This weekend I was faced with a dilemma. Eighty feet of weedy veg plot: no time. And a slightly lazy disposition. My default position in such situations is to throw power tools at the problem, so I decided to break the rule of a lifetime and rotavate the lot.
Usually I’m a bit of a rotavator snob. I’ve watched the old boys up at the allotment fire up every spring, year after year, and grumped about them ruining my peace and quiet: what’s wrong with a good old-fashioned spade, eh?
Well – I’ll tell you what’s wrong with a spade: when you’ve got 80ft of uncultivated ground to turn and you need to get your shallots in some time next week and the greenhouse is rapidly filling up with seedlings, digging takes a blimmin’ long time, that’s what.
So I sold all my high-falutin principles down the river and went off to the hire centre to rent myself a rotavator. Alarm bells should have started ringing when I was asked to choose between a full-sized rotavator, weighing in at an eyewatering 90kg (almost four sacks of potatoes – at once) and a mere cultivator, at 59kg, which is still two-and-a-bit potato sacks.
I chose the two-and-a-bit potato sacks option: I couldn’t actually get the 90kg one into the car. I still clung to some optimistic idea that the machine would somehow propel itself around the plot. Hah.
Imagine pushing a Mini Cooper repeatedly out of a deep sandpit and you have some inkling of what rotavating is like. And when you’re not heaving a dead weight out of the hole it has just dug itself into, you’re frantically leaning back with all your weight as it sinks its claws into a bit of compacted ground and takes off at breakneck speed heading for the horizon.
The effort involved is something akin to ploughing a field without a horse. Don’t let anybody try to convince you that this is the easy option: it is the excruciatingly painful option, the sweaty option, the leave-you-wrung-out-like-a-damp-dishcloth option, but it is not, repeat not, easy.
It’s not even all that much quicker. You don’t just whip the machine over your plot once and hey presto, it’s done: you rotavate at least twice, preferably in different directions, and you rake in between rotavating to even out the enormous craters left in your wake and to remove weed roots and the like. Raking 80ft of vegetable garden twice is torture of another order altogether: I added carpal tunnel syndrome and aching shoulders to my bruised legs and battered back.
Four hours it took me to get the veg garden done. Mind you, four straight hours of digging and I’d have been at almost the same level of shuffling, hobbling wreck.
Anyway: should you be masochistic enough to wish to undertake such a thing, before you pull that starter cord there are a few things to double-check first.
• Weeds: A certain high-profile garden presenter has never quite lived down the moment he enthusiastically rotavated his couch-grass-infested allotment in front of the TV cameras a couple of years ago. Rotavators chop up persistent perennial weeds, like couch grass, bindweed and ground elder into tiny pieces, each of which sprouts a new weed – so you end up with five times the problem if you rotavate ground with any of these weeds in. My veg plot had annual weeds and a little buttercup; but I made sure it had nothing more pernicious first.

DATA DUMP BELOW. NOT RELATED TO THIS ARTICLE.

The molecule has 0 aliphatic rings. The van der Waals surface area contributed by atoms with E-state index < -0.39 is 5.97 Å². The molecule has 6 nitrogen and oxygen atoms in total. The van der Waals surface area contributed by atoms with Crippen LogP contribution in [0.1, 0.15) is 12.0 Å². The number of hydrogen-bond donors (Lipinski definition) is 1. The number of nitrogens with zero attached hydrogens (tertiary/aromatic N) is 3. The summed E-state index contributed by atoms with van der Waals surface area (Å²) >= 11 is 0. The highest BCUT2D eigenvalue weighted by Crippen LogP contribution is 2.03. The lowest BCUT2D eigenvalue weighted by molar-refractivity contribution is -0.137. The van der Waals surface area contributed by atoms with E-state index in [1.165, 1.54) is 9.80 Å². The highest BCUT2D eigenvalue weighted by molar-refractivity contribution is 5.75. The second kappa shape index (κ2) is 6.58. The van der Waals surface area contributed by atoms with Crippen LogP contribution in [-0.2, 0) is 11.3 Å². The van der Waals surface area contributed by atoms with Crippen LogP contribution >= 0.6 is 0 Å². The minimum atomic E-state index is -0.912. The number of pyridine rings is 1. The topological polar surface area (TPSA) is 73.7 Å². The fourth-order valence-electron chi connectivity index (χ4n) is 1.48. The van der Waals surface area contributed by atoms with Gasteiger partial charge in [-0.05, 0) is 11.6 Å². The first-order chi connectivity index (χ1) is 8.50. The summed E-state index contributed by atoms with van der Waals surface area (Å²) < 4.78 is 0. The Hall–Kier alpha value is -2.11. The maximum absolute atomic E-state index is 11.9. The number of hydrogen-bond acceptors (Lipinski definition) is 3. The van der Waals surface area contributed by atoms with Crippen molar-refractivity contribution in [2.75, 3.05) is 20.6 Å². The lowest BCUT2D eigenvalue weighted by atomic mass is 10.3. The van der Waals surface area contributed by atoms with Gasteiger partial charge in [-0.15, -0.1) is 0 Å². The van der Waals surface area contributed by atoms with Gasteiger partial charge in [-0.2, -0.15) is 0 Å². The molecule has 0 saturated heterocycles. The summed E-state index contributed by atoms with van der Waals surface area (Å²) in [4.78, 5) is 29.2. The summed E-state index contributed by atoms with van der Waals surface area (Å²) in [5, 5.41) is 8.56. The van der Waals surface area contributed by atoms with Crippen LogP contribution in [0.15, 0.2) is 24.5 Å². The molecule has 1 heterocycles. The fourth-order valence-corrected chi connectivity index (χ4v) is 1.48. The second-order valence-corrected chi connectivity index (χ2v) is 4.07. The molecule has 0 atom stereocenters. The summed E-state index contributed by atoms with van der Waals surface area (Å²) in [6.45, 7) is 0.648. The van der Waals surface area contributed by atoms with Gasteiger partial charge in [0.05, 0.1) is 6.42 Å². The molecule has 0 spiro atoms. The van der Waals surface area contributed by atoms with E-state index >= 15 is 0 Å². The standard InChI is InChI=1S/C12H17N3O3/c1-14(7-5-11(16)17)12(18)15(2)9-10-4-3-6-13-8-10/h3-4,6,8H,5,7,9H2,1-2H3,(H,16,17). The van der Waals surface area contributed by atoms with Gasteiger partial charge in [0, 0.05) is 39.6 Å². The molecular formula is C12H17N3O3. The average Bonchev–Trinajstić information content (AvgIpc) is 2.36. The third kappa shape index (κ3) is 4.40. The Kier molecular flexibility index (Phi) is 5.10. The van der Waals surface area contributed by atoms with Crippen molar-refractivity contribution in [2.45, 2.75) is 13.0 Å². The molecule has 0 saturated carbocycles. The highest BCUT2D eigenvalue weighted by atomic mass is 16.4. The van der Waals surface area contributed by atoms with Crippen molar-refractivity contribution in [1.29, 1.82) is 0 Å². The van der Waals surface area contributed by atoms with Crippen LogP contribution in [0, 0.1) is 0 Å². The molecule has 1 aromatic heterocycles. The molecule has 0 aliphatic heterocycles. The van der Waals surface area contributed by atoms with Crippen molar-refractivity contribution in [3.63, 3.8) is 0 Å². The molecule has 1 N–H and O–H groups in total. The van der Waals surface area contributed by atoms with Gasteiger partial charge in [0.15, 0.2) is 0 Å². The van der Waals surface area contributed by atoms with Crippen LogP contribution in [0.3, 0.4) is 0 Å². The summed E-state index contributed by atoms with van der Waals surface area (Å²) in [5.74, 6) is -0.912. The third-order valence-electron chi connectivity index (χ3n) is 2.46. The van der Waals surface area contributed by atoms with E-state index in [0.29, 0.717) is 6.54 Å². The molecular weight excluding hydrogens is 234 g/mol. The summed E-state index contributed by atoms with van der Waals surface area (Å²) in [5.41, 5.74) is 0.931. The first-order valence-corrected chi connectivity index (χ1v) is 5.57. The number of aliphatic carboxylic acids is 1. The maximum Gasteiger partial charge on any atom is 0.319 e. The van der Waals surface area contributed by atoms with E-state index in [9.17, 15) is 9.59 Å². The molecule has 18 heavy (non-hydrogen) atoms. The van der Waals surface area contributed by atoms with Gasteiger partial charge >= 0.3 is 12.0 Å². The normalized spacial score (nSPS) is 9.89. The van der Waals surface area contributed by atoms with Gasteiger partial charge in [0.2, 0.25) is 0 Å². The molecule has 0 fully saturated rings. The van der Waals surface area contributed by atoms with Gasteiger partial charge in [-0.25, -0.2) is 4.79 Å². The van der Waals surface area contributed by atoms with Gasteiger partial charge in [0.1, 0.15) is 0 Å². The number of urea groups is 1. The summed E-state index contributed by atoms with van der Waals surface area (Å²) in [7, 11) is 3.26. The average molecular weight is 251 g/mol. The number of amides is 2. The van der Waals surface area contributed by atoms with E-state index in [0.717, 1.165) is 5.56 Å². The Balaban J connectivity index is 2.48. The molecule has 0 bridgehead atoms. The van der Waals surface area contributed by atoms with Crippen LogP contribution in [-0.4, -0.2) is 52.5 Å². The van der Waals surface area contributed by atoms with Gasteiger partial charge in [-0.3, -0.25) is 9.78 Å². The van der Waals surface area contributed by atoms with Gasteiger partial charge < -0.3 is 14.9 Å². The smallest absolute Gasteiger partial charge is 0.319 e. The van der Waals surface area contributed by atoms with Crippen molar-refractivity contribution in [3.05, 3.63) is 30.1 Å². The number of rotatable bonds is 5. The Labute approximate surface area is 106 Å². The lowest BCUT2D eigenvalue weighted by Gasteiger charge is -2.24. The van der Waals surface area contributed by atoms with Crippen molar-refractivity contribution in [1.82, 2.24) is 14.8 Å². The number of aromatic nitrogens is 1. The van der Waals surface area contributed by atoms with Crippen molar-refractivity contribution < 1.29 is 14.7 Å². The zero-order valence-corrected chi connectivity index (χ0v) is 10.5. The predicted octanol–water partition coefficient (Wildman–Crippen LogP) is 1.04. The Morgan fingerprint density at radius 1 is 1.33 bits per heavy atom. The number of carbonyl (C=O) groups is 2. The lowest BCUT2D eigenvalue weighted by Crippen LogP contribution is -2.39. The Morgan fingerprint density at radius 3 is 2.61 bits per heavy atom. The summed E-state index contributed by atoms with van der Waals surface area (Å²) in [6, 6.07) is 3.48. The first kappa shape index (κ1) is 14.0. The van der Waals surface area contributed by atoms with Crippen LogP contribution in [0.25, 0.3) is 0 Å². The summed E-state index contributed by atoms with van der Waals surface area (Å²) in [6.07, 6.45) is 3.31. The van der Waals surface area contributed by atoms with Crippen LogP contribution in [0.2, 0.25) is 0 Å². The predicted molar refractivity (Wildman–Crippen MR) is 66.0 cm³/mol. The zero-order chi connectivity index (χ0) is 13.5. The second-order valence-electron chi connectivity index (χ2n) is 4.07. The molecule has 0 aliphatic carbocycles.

• Soils: Different soils react differently to being pounded by extremely heavy blades. Rotavating heavy clay soils, however tempting it might seem, is a great way to create a garden made out of pottery and about as easy to cultivate. Lighter soils don’t compact as easily: my crumbly chalk was if anything too soft, which probably explains the craters.
• Pans: Rotavators only dig down to a certain depth, and they’re heavy (did I mention that?). That means that below the depth they reach they can cause the soil to compact into pans – concrete-hard layers almost impossible for roots to penetrate and prone to flooding. This is particularly the case on clay soils which compact easily, and also if you rotavate each year so the soil is only ever cultivated to the same depth.
• Machine: the larger your rotavator, the better the job it will do: bigger rotavators turn the soil to a greater depth, are more robust and often have gizmos which help the machine pull itself along better. But heavier machines are more likely to compact the soil, and you’ll still need a Schwarzenegger-esque physique to turn it at the end of the row.
• Weather: Rotavating when it’s too wet or too frosty will ruin the structure of your soil: follow the same rules as you would do for digging, and if you wouldn’t dig the soil, don’t rotavate it either.
Peace has once again descended on the veg garden: and I’m off to nurse my bruises. I think next year, when I break new ground at the end of the veg garden I haven’t reached yet, I shall be doing so at the end of my trusty old spade.